The estimates from the first specification (column 4) reported in Tables 2, 11 and 12, respectively, imply that a 10% rise in the immigrant labor supply decreases the native employment rate to labor force by 2.7% (0.32 × 0.84), 5.9% (0.70 × 0.84) and 3.8% (0.44 × 0.84).  The alternative samples (in Supplementary Material) indicate higher negative effects on native employment. The effect of the immigrant share doubles from Table 2 (3 education groups 8 experience groups 13 years) to Table 11 (3 education groups 4 experience groups × 13 years). The gap between the estimated coefficients is consistent with the prevalence of measurement bias in the computation of the immigrant share (Aydemir and Borjas 2011). Finally, the negative effect on native employment persists even when the sample with six education groups is used. This illustrates that the displacement mechanism is not driven by an educational downgrading among immigrants. This result is consistent with Docquier, Ozden, and Peri (2013) who find that highly educated immigrants are as likely to be in highly skilled occupation as natives.
The remaining rows of the tables conduct several robustness tests to determine the sensitivity of the baseline result to alternative specifications. In the second specification, I do not weight regressions. In the third row, I include the log of the number of natives in the workforce as an additional regressor. This specification controls for the fact that the evolution of the immigrant share may be driven by the native labor supply (Bratsberg et al. 2014).
The levels of wages and employment for the youngest and the oldest workers are strongly volatile from one year to another (Tables 7 and 8). Thus, I run regressions without the first and last experience groups (specification 4). In Table 2, the wage effect of immigration on wages becomes totally insignificant. However, specification 4 is not suitable for the samples in Supplementary Material since they are composed of four experience groups only. For both samples, specification 4 thus leads to a huge decline in observations. This should explain why the estimated employment effects become insignificant.
Finally, specification 5 removes the year 1990 and merges the following pairs of years: 1991/1992, 1993/1994, 1995/1996, 1997/1998, 1999/2000 and 2001/2002. This leads to a substantial increase in the sample size per skill cell, attenuating measurement errors (Aydemir and Borjas 2011). While the variance tends to be higher, the results in row 5 suggest that the previous estimates are unlikely affected by attenuation bias.
The last two rows decompose the immigration impact by education group. Specifications 6 and 7 investigate the immigration impact within the high schooling group and within both the medium and low schooling groups, respectively.  However, the estimates from specifications 6 and 7 must be interpreted with caution. First, the number of observations to run regressions declined dramatically. Second, for the samples with three education groups (Tables 2 and 11), specification 6 cannot control for changes in the return to experience or education over time.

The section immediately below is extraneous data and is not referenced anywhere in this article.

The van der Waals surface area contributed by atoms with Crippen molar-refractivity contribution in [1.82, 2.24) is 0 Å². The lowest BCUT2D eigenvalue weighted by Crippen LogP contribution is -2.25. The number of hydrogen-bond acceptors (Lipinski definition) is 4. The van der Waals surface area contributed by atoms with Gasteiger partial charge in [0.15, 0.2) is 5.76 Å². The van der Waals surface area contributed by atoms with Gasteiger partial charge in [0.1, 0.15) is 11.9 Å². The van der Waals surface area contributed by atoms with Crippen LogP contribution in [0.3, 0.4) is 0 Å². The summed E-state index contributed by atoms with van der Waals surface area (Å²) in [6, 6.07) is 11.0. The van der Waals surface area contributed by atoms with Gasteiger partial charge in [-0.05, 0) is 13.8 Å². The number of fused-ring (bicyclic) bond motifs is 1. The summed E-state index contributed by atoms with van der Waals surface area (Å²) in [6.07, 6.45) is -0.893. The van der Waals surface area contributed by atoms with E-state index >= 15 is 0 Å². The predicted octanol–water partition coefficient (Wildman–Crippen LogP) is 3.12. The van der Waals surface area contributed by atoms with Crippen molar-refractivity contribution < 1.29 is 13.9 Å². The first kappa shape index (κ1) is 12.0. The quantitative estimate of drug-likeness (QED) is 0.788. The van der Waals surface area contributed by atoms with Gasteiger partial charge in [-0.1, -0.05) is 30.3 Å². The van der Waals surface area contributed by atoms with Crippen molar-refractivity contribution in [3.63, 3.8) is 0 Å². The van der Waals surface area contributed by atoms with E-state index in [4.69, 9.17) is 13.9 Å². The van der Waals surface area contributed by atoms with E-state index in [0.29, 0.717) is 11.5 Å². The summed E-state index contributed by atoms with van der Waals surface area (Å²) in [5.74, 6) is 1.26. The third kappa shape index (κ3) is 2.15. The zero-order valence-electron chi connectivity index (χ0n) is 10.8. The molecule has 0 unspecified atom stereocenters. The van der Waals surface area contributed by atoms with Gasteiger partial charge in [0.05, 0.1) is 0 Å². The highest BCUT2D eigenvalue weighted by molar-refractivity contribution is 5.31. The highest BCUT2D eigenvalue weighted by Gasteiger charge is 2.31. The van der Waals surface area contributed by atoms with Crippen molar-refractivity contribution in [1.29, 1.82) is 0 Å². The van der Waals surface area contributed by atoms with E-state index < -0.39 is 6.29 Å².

The results do not provide robust evidence of any detrimental effect on native wages. Moreover, the estimates show that highly educated immigrants do not depress the employment of comparably skilled natives. It seems that the sample of medium- and low-educated immigrants is the group that is driving much of the analysis.  These results suggest that the displacement mechanism tends to operate only within the group of medium- and low-educated individuals. This is consistent with the idea that high-educated immigrants may have higher outside options and closer cultural norms than natives, as compared to the migrants with low level of education (Wilson and Jaynes 2000).
All in all, the share of immigrants, and therefore immigration, does not affect the wages of competing native workers, but induces adverse employment effects. Already discussed, the potential endogenous selection of migrants into skill cells would lead to upward biased estimates of . Therefore, if this bias was addressed, the conclusions would be strengthened: the negative effect on native employment should be even stronger, implying a much more powerful displacement mechanism.
5 The Wage Effects of Immigration by Job Contracts
The previous results indicate that immigration does not affect the wages of competing workers. This result differs from Aydemir and Borjas (2007) who find a significant inverse relation between immigrant-induced shifts in labor supply and wages for Canada and the United States. The discrepancy in the wage reactions between France and North American countries is probably due to the prevalence of downward wage rigidities in France.
In order to show that the insensitivity of French wages to immigration is due to wage rigidities, this section uses the heterogeneity of native workers in terms of their employment contract. In fact, the type of employment contract is an important determinant of (downward) wage rigidity in France (Section 2.1). Thus, an immigrant-induced supply shift should have an asymmetric impact on the wages of competing native workers according to whether they have permanent or short-term contracts. While the insensitivity of French wages to immigration may be driven by the population of permanent workers, immigration should depress the wages of the natives under short-term contracts.